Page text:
Myelofibrosis is an uncommon type of bone marrow cancer that disrupts your body's normal production of blood cells.
Myelofibrosis causes extensive scarring in your bone marrow, leading to severe anemia that can cause weakness and fatigue. Bone marrow scarring can also cause you to have a low number of blood-clotting cells called platelets, which increases the risk of bleeding. Myelofibrosis often causes an enlarged spleen.
Myelofibrosis is considered to be a chronic leukemia — a cancer that affects the blood-forming tissues in the body. Myelofibrosis belongs to a group of diseases called myeloproliferative disorders.
Myelofibrosis can happen on its own (primary myelofibrosis) or it can develop from another bone marrow disorder (secondary myelofibrosis).
Some people with myelofibrosis have no symptoms and might not need treatment right away. Others with more-serious forms of the disease might need aggressive treatments right away. Treatment for myelofibrosis, which focuses on relieving symptoms, can involve a variety of options.
Myelofibrosis usually develops slowly. In its very early stages, many people don't experience signs or symptoms.
As disruption of normal blood cell production increases, signs and symptoms may include:
- Feeling tired, weak or short of breath, usually because of anemia
- Pain or fullness below your ribs on the left side, due to an enlarged spleen
- Easy bruising
- Easy bleeding
- Excessive sweating during sleep (night sweats)
- Bone pain
When to see a doctor
Make an appointment with your doctor if you have any persistent signs and symptoms that worry you.
Myelofibrosis occurs when bone marrow stem cells develop changes (mutations) in their DNA. The stem cells have the ability to replicate and divide into the multiple specialized cells that make up your blood — red blood cells, white blood cells and platelets.
It's not clear what causes the genetic mutations in bone marrow stem cells.
As the mutated blood stem cells replicate and divide, they pass along the mutations to the new cells. As more and more of these mutated cells are created, they begin to have serious effects on blood production.
The end result is usually a lack of red blood cells — which causes the anemia characteristic of myelofibrosis — and an overabundance of white blood cells and varying levels of platelets. In people with myelofibrosis, the normally spongy bone marrow becomes scarred.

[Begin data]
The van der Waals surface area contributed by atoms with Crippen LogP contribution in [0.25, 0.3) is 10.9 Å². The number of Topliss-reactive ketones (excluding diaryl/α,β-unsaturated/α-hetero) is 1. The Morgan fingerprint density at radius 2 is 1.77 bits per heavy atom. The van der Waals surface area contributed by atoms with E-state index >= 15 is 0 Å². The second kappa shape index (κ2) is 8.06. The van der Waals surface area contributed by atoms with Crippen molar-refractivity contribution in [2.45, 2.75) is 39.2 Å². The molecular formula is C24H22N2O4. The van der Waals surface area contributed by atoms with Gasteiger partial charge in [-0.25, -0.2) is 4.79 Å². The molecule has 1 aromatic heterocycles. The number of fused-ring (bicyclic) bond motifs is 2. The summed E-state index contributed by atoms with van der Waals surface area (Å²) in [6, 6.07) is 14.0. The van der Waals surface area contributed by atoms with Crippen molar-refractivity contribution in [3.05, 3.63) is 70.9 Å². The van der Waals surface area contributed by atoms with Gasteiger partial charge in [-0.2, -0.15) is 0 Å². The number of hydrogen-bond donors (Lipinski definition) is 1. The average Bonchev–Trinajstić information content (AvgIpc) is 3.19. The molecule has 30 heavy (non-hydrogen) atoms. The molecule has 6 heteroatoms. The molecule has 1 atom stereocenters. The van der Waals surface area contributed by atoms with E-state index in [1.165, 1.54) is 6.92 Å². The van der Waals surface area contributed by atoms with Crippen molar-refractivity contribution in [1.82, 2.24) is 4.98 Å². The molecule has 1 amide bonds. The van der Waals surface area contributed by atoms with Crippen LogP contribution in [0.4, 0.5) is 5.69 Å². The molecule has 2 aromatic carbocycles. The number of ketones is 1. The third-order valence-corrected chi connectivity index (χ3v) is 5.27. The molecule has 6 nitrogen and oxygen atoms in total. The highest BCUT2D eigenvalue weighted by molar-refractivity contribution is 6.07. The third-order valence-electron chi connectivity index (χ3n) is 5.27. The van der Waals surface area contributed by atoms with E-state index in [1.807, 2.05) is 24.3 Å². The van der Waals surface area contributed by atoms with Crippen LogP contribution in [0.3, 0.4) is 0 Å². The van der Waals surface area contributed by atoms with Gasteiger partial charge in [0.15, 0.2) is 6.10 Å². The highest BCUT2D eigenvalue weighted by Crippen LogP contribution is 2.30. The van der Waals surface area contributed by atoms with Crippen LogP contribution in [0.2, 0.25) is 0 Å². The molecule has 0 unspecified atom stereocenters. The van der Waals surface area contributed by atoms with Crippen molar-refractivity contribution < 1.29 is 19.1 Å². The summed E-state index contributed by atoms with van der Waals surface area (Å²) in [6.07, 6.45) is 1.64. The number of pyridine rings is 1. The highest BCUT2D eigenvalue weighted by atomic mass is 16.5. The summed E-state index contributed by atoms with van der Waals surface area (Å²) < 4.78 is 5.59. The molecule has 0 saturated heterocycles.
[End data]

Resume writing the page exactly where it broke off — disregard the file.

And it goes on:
Several specific gene mutations have been identified in people with myelofibrosis. The most common is the Janus kinase 2 (JAK2) gene mutation. Other less common mutations include CALR and MPL. Some people with myelofibrosis don't have any identifiable gene mutations. Knowing whether these gene mutations are associated with your myelofibrosis helps determine your prognosis and your treatment.
Although the cause of myelofibrosis often isn't known, certain factors are known to increase your risk:
- Age. Myelofibrosis can affect anyone, but it's most often diagnosed in people older than 50.
- Another blood cell disorder. A small portion of people with myelofibrosis develop the condition as a complication of essential thrombocythemia or polycythemia vera.
- Exposure to certain chemicals. Myelofibrosis has been linked to exposure to industrial chemicals such as toluene and benzene.
- Exposure to radiation. People exposed to very high levels of radiation have an increased risk of myelofibrosis.
Complications that may result from myelofibrosis include:
- Increased pressure on blood flowing into your liver. Normally, blood flow from the spleen enters your liver through a large blood vessel called the portal vein. Increased blood flow from an enlarged spleen can lead to high blood pressure in the portal vein (portal hypertension). This in turn can force excess blood into smaller veins in your stomach and esophagus, potentially causing these veins to rupture and bleed.
- Pain. A severely enlarged spleen can cause abdominal pain and back pain.
- Growths in other areas of your body. Formation of blood cells outside the bone marrow (extramedullary hematopoiesis) may create clumps (tumors) of developing blood cells in other areas of your body. These tumors may cause problems such as bleeding in your gastrointestinal system, coughing or spitting up of blood, compression of your spinal cord, or seizures.
- Bleeding complications. As the disease progresses, your platelet count tends to drop below normal (thrombocytopenia) and platelet function becomes impaired. An insufficient number of platelets can lead to easy bleeding — an issue that you and your doctor will want to discuss if you're contemplating any type of surgical procedure.
- Acute leukemia. Some people with myelofibrosis eventually develop acute myelogenous leukemia, a type of blood and bone marrow cancer that progresses rapidly.